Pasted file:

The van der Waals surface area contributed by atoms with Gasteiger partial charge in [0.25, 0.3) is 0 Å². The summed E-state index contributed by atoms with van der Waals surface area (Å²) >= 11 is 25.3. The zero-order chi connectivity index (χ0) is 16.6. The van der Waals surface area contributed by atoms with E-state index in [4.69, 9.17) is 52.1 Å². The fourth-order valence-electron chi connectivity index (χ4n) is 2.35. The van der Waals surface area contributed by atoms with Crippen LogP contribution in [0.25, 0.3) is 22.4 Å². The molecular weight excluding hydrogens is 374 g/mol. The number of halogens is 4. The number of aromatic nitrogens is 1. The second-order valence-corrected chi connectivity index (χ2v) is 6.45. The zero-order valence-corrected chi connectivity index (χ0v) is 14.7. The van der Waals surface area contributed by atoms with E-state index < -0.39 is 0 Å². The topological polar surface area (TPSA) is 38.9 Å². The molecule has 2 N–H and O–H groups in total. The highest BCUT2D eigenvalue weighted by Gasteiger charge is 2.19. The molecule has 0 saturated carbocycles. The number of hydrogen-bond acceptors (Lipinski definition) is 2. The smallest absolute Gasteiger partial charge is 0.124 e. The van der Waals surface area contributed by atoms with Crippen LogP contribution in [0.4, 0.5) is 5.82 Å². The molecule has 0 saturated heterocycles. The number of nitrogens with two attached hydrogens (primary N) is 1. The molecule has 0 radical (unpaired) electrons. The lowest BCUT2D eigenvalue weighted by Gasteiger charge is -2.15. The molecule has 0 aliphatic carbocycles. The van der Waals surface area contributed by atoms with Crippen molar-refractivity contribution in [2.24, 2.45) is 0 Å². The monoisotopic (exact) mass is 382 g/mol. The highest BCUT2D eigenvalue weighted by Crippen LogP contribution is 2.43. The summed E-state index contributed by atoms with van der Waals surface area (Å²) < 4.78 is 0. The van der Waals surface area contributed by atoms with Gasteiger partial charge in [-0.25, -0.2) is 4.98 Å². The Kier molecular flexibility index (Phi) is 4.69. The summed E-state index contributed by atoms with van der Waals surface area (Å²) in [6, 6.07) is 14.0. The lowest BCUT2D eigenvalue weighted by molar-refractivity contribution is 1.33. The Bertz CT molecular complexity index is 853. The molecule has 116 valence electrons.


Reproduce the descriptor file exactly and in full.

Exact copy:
The van der Waals surface area contributed by atoms with Gasteiger partial charge in [0.25, 0.3) is 0 Å². The summed E-state index contributed by atoms with van der Waals surface area (Å²) >= 11 is 25.3. The zero-order chi connectivity index (χ0) is 16.6. The van der Waals surface area contributed by atoms with E-state index in [4.69, 9.17) is 52.1 Å². The fourth-order valence-electron chi connectivity index (χ4n) is 2.35. The van der Waals surface area contributed by atoms with Crippen LogP contribution in [0.25, 0.3) is 22.4 Å². The molecular weight excluding hydrogens is 374 g/mol. The number of halogens is 4. The number of aromatic nitrogens is 1. The second-order valence-corrected chi connectivity index (χ2v) is 6.45. The zero-order valence-corrected chi connectivity index (χ0v) is 14.7. The van der Waals surface area contributed by atoms with E-state index < -0.39 is 0 Å². The topological polar surface area (TPSA) is 38.9 Å². The molecule has 2 N–H and O–H groups in total. The highest BCUT2D eigenvalue weighted by Gasteiger charge is 2.19. The molecule has 0 saturated carbocycles. The number of hydrogen-bond acceptors (Lipinski definition) is 2. The smallest absolute Gasteiger partial charge is 0.124 e. The van der Waals surface area contributed by atoms with Crippen LogP contribution in [0.4, 0.5) is 5.82 Å². The molecule has 0 saturated heterocycles. The number of nitrogens with two attached hydrogens (primary N) is 1. The molecule has 0 radical (unpaired) electrons. The lowest BCUT2D eigenvalue weighted by Gasteiger charge is -2.15. The molecule has 0 aliphatic carbocycles. The van der Waals surface area contributed by atoms with Crippen molar-refractivity contribution in [2.24, 2.45) is 0 Å². The monoisotopic (exact) mass is 382 g/mol. The highest BCUT2D eigenvalue weighted by Crippen LogP contribution is 2.43. The summed E-state index contributed by atoms with van der Waals surface area (Å²) < 4.78 is 0. The van der Waals surface area contributed by atoms with Gasteiger partial charge in [-0.25, -0.2) is 4.98 Å². The Kier molecular flexibility index (Phi) is 4.69. The summed E-state index contributed by atoms with van der Waals surface area (Å²) in [6, 6.07) is 14.0. The lowest BCUT2D eigenvalue weighted by molar-refractivity contribution is 1.33. The Bertz CT molecular complexity index is 853. The molecule has 116 valence electrons.